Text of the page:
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Review: Work It (2020)

Is there anything more joyful, more exciting, or more attractive, than great dancing?

It’s a long shot, but I suspect that Netflix may actually be reading my reviews of their movies. Look, I’m not saying that I have any real pull with the biggest streaming service in the world, but it’s very interesting that of the handful of trailers they’ve released recently, I’ve watched a few and legitimately thought, “wow, that actually looks pretty good.” Work It (2020) was advertised as a vibrant, musical, fun, teen comedy, and that’s exactly what this movie delivered. You guys, I actually had a great time watching this movie! It was simultaneously everything I was expecting, and also pleasantly surprising. My biggest takeaway by far though was, “holy fuck, I wish I were able to dance.” Y’know, in a way that people would actually want to see.

Screen Shot 2020-08-13 at 5.39.26 PM
Credit: / Netflix

Work It follows Quinn Ackerman, a high school student whose worked her hardest to get into Duke University. When the admissions officer tells her she needs something to make her standout, Quinn leads her to believe she’s on the school’s award-winning dance team. Now Quinn must get together a ragtag group of dancers to win the upcoming dance competition. The only problem? She has no idea how to dance.

Ok, so this movie basically borrows key elements and plot points from Dodgeball: A True Underdog Story (2004), Pitch Perfect (2012), and Booksmart (2019), then mashes them together to produce this charming teen comedy. By the way, check out my reviews for those last two movies, here and here. Though the premise and characters aren’t the most original, Work It finds a way to hash out familiar storylines while still feeling fresh and fun. The mashup totally works! Thoroughly entertaining, the movie was only 10 minutes in and I was already laughing and declaring out loud how much I was enjoying it. The movie consistently hits you over the head with an inordinate amount of heavy exposition and telling over showing which is never my favourite, but it’s so full of lighthearted, gleeful joy, that I didn’t mind it. Let me tell you, I was flabbergasted that I was having such a good time watching a Netflix original. I was shocked to discover that my positive reaction to this movie continued throughout, mostly thanks to the delightful cast.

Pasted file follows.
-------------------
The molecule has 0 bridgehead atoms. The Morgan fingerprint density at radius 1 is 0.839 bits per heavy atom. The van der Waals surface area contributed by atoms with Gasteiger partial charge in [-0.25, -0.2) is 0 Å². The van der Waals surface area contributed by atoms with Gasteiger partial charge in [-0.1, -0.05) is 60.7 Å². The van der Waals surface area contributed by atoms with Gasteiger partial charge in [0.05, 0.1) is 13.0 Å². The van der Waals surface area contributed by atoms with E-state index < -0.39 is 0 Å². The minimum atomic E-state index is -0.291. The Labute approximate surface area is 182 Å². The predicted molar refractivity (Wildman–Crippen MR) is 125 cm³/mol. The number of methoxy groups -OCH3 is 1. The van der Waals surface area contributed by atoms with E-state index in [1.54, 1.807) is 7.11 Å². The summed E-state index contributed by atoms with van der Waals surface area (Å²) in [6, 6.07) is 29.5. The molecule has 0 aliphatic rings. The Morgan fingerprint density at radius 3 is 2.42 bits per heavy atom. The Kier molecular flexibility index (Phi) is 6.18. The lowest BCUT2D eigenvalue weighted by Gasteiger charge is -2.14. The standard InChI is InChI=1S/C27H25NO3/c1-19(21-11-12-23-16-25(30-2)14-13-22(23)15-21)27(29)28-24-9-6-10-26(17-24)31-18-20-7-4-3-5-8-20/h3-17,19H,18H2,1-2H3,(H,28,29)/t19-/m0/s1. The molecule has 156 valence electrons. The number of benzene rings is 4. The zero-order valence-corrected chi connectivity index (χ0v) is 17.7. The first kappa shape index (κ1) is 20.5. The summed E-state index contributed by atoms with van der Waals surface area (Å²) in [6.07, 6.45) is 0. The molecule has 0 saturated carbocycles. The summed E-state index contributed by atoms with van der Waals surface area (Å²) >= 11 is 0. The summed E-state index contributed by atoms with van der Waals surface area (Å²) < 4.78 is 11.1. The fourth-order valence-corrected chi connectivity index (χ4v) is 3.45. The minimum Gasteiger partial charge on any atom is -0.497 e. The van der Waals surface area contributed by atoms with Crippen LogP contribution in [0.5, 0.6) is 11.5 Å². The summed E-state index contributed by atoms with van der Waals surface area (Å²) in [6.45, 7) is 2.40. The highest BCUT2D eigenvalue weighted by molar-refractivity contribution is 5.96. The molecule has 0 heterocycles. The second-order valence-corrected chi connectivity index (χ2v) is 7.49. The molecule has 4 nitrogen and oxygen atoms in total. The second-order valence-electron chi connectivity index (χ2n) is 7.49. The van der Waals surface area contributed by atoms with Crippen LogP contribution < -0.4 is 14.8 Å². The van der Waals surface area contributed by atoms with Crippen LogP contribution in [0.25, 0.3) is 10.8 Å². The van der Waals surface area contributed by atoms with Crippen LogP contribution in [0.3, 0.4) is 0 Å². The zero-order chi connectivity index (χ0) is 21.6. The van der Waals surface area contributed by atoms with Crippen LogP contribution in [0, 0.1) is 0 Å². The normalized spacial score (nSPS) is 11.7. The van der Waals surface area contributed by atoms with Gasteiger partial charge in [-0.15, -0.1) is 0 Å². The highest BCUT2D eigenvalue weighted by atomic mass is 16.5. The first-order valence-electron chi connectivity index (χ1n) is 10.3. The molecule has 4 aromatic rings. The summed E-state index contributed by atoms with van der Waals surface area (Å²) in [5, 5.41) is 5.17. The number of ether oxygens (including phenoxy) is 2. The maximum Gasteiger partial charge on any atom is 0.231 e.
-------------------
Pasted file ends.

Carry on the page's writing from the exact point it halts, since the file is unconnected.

Sabrina Carpenter stars as Quinn, a smart move on Netflix’s part. She was hands down the best part of Tall Girl (2019) – check out my review, here – and she shines just as brightly as the lead in her own teen comedy. Sweet, engaging, and a fair actress, Carpenter knows exactly what kind of movie she’s in. She excels in these teen movies and as much as I like seeing her in them, I’m looking forward to the day she evolves past them. I’d be interested to see what she can do in a bigger movie. Also, I don’t know how much of a dancer Carpenter really is, but she’s great at acting like she’s picking up dancing for the first time, and slowly getting better at it. Oh! There’s a part where Quinn earnestly prays to Beyoncé and let me tell you, I’ve never related to a character more. Oh my God! I SCREAMED when I found out her love interest’s name was Jake Taylor…it’s the EXACT SAME name as the love interest in Falling Inn Love (2019)! That should tell you how much effort Netflix puts into the writing of these movies. By the way, check out my review for that movie, here.